Another major speculation is in a state of disarray, as the US is allegedly breaking down its long-held “strategic ambiguity” with explicit remarks by President Biden on extending help to Taiwan in case of any incursion by China. A security emphasis has also been pronounced in the US over the Indo-Pacific region with the formation of a trilateral security alliance, Australia-United Kingdom-United States (AUKUS). Not to forget, Russia too, is on the radar this time as NATO offices were locked down amidst rising tensions between the US and Russia. The US, with a renewed focus, is seeing Russia as more of a persistent rather than a declining power with the ability to substantially impact global affairs. All this is coming against the backdrop of the US failures in Afghanistan.
It is seeming that the logic of simultaneity in all these manoeuvres lies in the significance of their political messaging. This messaging, in particular its strategic side, points towards two important departures in the US policy: 1) It represents a likely embrace of the balance of power logic in the Indo-Pacific getting two of its prominent Anglo-Saxon allies in an alliance that is explicitly against China, 2) It indicates that the US is willing to use force and technology to counter any attack on its “hegemonic” status.
While US President Joe Biden recently stated that Washington’s days of international nation-building efforts are gone, it is apparent that the Americans have not lost their zest for a global military expedition. The AUKUS states have been accused of having a “Cold War mentality,” while North Korea has warned that the nuclear submarine arrangement might trigger a regional arms race. Malaysia has also claimed that the agreement will act as a “catalyst for a nuclear arms race.” Unfortunately, following failed military actions in the Middle East and Central Asia, the Western bloc looks to be testing the waters in East Asia and the Pacific Rim, maybe to advance Barack Obama’s “Pivot to Asia” doctrine.
Any clarity subsiding ambiguity can be potentially harmful not for the US and China alone but also for those in the Indo-Pacific now involved in the strategic equation of these two competitors.
Arguably, the US is in a state of relative decline but historically it has indicated a tendency of shifting declinism into reinforced strategic influence. However, right now, the US is under the Chinese bluff. Rush Doshi, a founding director of the Brookings China Strategy Initiative and a fellow in Brookings Foreign Policy, suggests that the Chinese strategy is based on blunting the hegemon and building one’s own control through coercive capability, consensual inducements, and legitimacy. The weltanschauung through which these two powers, the US and China, are looking at each other and the world are strikingly different. While China is bluffing, the US is inducing bipolarity and exaggerating an ideological competition with a deep miscalculation. Beijing, unlike the former Soviet Union and the present-day US, is not looking to transplant its systems throughout the world.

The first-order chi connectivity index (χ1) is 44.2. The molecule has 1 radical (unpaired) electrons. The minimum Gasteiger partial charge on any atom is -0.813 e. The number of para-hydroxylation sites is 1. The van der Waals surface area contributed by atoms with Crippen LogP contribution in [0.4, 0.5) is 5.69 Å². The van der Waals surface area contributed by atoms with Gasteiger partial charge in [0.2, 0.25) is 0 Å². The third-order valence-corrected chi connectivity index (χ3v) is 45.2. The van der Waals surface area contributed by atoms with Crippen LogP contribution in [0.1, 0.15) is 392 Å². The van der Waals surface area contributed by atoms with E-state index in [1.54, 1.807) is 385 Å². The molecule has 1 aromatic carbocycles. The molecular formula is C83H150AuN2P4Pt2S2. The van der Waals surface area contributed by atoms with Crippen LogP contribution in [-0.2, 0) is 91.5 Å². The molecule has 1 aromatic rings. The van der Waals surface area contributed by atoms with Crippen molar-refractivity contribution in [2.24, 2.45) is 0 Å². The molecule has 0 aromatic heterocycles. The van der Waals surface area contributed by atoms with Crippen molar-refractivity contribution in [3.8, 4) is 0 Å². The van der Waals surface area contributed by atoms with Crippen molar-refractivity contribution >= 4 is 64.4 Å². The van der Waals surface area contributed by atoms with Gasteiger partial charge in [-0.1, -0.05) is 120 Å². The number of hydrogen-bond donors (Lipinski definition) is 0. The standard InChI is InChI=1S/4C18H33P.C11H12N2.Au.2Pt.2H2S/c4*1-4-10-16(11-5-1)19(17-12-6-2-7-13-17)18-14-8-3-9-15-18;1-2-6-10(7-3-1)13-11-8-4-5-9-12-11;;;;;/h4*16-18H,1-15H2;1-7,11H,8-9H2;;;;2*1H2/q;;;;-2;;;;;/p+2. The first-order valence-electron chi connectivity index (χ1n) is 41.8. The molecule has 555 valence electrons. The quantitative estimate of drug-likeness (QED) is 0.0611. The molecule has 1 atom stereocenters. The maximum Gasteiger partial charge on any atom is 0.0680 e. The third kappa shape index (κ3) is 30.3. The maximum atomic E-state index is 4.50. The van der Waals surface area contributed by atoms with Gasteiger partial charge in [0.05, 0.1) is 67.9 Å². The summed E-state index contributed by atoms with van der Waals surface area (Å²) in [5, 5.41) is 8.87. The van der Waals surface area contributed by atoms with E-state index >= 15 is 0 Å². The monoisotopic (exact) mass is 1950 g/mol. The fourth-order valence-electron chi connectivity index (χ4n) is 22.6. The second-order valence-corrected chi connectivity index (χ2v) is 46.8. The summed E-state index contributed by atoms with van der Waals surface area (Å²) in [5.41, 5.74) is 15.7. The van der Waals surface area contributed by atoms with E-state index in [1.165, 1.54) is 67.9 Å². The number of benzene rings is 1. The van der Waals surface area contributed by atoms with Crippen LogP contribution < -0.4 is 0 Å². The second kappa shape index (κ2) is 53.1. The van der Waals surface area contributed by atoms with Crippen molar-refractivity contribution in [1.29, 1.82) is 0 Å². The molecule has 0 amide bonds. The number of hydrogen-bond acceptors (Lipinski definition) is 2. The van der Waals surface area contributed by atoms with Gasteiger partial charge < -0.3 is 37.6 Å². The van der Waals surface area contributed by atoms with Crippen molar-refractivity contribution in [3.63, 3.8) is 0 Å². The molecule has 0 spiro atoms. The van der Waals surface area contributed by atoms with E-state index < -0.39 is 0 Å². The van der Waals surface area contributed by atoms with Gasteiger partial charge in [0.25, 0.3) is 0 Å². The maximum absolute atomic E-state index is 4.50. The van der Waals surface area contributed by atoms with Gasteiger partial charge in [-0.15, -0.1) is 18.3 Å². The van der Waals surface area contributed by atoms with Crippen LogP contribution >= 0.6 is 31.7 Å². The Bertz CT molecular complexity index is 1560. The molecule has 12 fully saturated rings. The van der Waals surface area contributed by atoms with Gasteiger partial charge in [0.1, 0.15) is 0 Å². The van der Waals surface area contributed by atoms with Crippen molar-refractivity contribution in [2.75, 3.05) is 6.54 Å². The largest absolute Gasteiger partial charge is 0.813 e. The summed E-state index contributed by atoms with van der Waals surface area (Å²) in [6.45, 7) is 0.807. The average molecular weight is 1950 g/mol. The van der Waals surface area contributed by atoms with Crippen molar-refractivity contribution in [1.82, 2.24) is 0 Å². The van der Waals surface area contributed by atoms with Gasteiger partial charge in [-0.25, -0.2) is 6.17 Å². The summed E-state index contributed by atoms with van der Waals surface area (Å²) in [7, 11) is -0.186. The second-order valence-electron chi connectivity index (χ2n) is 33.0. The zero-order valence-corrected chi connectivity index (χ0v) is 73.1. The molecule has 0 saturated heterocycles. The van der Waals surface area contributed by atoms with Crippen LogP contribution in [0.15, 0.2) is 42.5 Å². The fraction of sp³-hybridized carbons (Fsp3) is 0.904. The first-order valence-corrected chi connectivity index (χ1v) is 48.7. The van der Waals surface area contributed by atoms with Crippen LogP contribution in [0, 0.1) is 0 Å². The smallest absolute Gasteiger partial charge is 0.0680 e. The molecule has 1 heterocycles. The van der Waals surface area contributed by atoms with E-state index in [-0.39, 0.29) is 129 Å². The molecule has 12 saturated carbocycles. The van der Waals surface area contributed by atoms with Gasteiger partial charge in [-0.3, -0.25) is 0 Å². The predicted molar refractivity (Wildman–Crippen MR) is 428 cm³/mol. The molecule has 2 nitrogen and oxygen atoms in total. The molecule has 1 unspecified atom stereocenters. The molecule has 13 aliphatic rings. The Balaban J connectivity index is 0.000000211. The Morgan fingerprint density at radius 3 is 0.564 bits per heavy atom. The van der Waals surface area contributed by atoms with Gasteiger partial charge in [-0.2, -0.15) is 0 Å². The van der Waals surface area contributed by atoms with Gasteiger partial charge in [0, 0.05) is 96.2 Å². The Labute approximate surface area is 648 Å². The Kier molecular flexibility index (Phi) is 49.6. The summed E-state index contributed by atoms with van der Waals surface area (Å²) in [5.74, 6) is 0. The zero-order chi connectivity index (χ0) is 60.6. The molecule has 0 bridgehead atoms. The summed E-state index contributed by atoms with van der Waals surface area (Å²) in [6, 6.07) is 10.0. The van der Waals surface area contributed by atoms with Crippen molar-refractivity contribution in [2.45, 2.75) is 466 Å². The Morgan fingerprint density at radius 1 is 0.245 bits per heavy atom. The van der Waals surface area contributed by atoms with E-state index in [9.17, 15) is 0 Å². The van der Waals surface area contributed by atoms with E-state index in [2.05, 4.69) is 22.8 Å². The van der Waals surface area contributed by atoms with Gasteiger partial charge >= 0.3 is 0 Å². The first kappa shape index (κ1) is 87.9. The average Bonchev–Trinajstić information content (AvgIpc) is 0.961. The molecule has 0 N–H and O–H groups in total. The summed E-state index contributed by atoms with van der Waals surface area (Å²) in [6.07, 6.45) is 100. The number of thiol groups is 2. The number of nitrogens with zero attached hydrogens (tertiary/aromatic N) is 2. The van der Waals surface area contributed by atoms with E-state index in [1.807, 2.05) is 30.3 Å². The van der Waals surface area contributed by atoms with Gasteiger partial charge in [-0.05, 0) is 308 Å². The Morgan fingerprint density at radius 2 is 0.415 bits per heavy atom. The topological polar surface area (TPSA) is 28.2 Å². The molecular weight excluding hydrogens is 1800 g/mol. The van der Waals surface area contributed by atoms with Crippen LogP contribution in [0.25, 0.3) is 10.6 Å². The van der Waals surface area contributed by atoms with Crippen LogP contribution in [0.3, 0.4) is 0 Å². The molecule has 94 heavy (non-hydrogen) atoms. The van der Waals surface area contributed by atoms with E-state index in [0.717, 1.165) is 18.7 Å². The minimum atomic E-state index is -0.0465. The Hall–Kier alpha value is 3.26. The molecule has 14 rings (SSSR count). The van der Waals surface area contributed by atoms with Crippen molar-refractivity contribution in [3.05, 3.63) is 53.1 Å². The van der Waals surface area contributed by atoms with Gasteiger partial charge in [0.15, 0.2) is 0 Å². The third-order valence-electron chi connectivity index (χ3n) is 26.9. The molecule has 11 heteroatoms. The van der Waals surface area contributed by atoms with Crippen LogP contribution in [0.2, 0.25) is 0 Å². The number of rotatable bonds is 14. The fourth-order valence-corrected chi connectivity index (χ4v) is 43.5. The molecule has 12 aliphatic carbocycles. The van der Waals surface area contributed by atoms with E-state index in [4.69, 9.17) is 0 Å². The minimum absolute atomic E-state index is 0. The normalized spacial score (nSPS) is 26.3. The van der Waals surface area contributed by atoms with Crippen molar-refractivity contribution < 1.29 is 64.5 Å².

Efforts to form exclusive partnerships are frequently misunderstood. The conventional notion of a colliding group of comparable great powers does not fit the US-China bipolarity. The US and China are two great powers vying for primacy, but the role of the European Union, Russia, Japan, and India, and their strategic autonomy might disturb the power balance. Beijing has established an anti-American alliance, with Russia, Iran, and other aggrieved states in the developing world. But these shared grievances are based on complementary complaints against the challenges posed by the US, rather than on any kind of ideological backdrop. China’s strategic alliances are transactional rather than emotive. Beijing is unlike any other adversary Washington has ever faced. The bipolarity’s longevity has been determined by the two powers’ inability to dominate each other. It is unlikely that the US would accept China’s alternative as a competitor in the international order. Neither it can be expected that China is likely to change its course of attaining regional preponderance while vying for international outreach.
In such a scenario, it is pertinent to hold restraint against strategic clarity. Any clarity subsiding ambiguity can be potentially harmful not for the US and China alone but also for those in the Indo-Pacific now involved in the strategic equation of these two competitors. The balance, unlike the Cold War, is more multi-dimensional; it encompasses not just a balance of military powers and alliances, but technological strength, global images, and most importantly economic stability. To keep this balance, the two states must be balanced with appropriate European strategic autonomy that can simmer down the tensions in the region and beyond.
Nothing is more dangerous in these times than abandoning strategic ambiguity. The saner strategies must prevail to prevent any imbalance that can unleash a new spate of proxy war, arms race, and global instability.